Here is the challenge: reading more books means there is more to remember.
Since I have increased the number of books I read, I’ve seen or heard of other people I know reading the same books.
When those conversations occur, we get put to the test.
How much can we remember?
What were the biggest takeaways from reading the book months or even years later?
When I read, I like to highlight passages that summarize or articulate clearly the author’s point in a certain section of their book. That way, when I go back and reread the book later I can focus on the important points.
I used to keep an Evernote note with the three most important takeaways, an outline of notes, and questions I had before reading the books. Since I’ve increased my reading speed, though, I have gotten out of this practice.
I replaced that practice with something better and more effective: this daily learning log.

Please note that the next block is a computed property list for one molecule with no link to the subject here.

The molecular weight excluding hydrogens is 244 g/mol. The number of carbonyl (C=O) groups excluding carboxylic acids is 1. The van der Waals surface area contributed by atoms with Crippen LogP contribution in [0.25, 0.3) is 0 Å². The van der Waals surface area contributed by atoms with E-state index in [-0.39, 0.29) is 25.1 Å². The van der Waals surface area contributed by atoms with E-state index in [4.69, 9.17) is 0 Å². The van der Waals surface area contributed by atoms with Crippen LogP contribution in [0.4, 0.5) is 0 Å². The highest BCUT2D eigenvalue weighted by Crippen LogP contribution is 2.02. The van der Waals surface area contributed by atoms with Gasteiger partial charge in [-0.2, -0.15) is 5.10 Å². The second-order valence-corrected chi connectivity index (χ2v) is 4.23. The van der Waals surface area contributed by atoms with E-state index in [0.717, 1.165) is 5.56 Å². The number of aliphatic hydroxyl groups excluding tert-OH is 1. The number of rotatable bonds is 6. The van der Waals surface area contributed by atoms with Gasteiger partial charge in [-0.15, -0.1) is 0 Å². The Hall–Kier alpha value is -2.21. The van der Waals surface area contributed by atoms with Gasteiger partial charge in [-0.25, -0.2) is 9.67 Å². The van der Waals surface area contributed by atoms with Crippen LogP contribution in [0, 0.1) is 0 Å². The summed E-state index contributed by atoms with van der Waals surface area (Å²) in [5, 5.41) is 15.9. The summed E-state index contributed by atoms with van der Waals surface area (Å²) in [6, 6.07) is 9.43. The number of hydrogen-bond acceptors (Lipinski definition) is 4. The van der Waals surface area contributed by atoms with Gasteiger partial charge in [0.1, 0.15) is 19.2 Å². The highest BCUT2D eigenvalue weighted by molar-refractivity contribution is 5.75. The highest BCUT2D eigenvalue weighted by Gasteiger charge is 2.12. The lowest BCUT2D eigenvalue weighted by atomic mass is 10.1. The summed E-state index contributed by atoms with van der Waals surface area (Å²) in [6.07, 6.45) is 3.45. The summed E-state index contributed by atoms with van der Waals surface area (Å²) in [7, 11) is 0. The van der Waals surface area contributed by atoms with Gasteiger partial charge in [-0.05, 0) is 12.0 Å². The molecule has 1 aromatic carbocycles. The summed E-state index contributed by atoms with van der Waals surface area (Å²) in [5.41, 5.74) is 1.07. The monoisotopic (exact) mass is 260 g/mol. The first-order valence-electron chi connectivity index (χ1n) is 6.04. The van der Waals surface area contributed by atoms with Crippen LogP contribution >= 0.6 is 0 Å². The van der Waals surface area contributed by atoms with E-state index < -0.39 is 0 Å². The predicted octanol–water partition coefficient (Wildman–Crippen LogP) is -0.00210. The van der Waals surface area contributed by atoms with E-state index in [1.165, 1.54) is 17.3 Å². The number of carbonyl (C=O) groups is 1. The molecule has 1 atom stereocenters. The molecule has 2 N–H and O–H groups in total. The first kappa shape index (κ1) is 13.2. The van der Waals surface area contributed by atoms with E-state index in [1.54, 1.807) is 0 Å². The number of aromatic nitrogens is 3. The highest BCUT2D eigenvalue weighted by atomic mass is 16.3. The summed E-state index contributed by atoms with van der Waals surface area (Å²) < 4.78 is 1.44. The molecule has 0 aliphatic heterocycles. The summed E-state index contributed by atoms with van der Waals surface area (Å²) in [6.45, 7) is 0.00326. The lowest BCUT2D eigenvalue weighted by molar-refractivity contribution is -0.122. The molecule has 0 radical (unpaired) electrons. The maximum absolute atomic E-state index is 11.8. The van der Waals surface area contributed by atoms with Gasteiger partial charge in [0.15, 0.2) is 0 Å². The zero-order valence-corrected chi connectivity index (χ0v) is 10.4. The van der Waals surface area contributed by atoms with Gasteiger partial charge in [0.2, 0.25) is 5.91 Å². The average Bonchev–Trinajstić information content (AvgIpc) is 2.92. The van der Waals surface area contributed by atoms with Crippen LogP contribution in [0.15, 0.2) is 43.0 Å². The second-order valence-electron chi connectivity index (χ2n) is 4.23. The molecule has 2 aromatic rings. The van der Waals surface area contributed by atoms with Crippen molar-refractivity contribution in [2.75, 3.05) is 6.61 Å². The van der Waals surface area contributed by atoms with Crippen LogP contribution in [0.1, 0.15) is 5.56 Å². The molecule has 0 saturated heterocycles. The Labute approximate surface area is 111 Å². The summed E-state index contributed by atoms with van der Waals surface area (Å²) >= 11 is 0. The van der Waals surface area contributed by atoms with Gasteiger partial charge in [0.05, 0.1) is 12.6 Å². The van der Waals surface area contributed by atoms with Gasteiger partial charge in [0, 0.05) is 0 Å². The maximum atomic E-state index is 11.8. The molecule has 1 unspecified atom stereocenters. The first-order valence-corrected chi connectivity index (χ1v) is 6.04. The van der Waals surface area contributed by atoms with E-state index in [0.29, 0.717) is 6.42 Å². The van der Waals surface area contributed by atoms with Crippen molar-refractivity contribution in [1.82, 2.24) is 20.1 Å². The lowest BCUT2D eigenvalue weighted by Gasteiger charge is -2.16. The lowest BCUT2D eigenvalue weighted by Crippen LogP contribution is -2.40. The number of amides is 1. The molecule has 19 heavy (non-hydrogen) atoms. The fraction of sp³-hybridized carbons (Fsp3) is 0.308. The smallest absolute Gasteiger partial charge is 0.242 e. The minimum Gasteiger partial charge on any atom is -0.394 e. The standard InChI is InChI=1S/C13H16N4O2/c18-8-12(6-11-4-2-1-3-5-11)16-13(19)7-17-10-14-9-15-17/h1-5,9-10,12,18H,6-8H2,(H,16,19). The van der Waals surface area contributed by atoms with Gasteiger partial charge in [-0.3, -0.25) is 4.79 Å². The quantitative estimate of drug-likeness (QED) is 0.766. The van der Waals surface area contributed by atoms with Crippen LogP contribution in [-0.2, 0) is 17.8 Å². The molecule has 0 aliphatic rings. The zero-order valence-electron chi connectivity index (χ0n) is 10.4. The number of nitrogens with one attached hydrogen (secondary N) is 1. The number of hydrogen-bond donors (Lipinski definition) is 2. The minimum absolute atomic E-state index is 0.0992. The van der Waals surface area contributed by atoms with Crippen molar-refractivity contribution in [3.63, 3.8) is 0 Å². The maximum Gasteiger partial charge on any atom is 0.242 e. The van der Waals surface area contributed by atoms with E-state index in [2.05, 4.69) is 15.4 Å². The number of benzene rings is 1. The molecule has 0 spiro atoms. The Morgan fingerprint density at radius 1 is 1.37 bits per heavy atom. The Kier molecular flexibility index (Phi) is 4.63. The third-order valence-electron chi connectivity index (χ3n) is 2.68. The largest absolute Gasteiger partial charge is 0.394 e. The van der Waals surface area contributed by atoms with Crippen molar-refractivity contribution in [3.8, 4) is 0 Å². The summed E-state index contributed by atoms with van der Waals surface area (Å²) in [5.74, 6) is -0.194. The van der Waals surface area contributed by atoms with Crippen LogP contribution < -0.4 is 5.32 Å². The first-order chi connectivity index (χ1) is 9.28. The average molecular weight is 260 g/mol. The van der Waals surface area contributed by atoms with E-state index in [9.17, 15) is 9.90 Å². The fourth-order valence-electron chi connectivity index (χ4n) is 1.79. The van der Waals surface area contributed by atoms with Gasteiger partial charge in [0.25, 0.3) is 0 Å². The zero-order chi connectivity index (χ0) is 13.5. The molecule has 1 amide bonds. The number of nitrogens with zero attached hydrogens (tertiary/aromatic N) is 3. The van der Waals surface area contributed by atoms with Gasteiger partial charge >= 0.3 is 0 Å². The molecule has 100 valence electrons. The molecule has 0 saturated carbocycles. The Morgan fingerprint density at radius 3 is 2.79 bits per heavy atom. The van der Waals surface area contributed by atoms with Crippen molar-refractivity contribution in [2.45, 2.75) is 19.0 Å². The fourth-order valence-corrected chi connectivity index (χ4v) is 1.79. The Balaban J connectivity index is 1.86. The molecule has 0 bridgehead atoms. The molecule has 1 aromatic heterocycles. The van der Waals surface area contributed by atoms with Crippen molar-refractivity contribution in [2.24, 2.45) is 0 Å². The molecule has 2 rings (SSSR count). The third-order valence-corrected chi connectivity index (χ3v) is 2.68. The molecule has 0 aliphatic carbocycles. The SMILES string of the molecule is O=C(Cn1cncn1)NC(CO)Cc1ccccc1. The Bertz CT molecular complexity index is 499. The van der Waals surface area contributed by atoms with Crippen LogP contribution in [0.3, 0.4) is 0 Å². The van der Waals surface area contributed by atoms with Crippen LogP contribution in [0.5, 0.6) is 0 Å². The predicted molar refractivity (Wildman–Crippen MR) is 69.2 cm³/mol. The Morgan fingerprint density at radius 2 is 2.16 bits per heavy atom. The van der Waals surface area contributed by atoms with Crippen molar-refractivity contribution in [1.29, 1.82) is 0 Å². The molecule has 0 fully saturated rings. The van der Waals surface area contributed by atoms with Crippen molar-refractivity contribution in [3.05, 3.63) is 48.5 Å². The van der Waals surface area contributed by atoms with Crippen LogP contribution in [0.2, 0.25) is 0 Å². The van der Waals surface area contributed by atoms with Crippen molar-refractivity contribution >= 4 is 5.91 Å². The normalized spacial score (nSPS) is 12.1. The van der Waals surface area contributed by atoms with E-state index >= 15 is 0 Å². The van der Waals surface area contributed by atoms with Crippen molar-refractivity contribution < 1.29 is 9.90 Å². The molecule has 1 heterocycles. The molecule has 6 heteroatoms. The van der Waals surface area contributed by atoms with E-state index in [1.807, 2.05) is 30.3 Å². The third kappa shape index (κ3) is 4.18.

If you want to remember what you read, you have to write.
When you learn something new, teach it to someone.
We learn by teaching.
Creativity > Consumption
The ideas that inspired a morning blog post here have been solidified in my memory. These ideas have made a much bigger impact on the way I live because I have written about them and taught them to others.
Whenever you read a book, talk about it with other people.
Teach what you learn even if no one is listening or watching.
You will remember more and allow the books to have a much greater impact on who you are and how you live.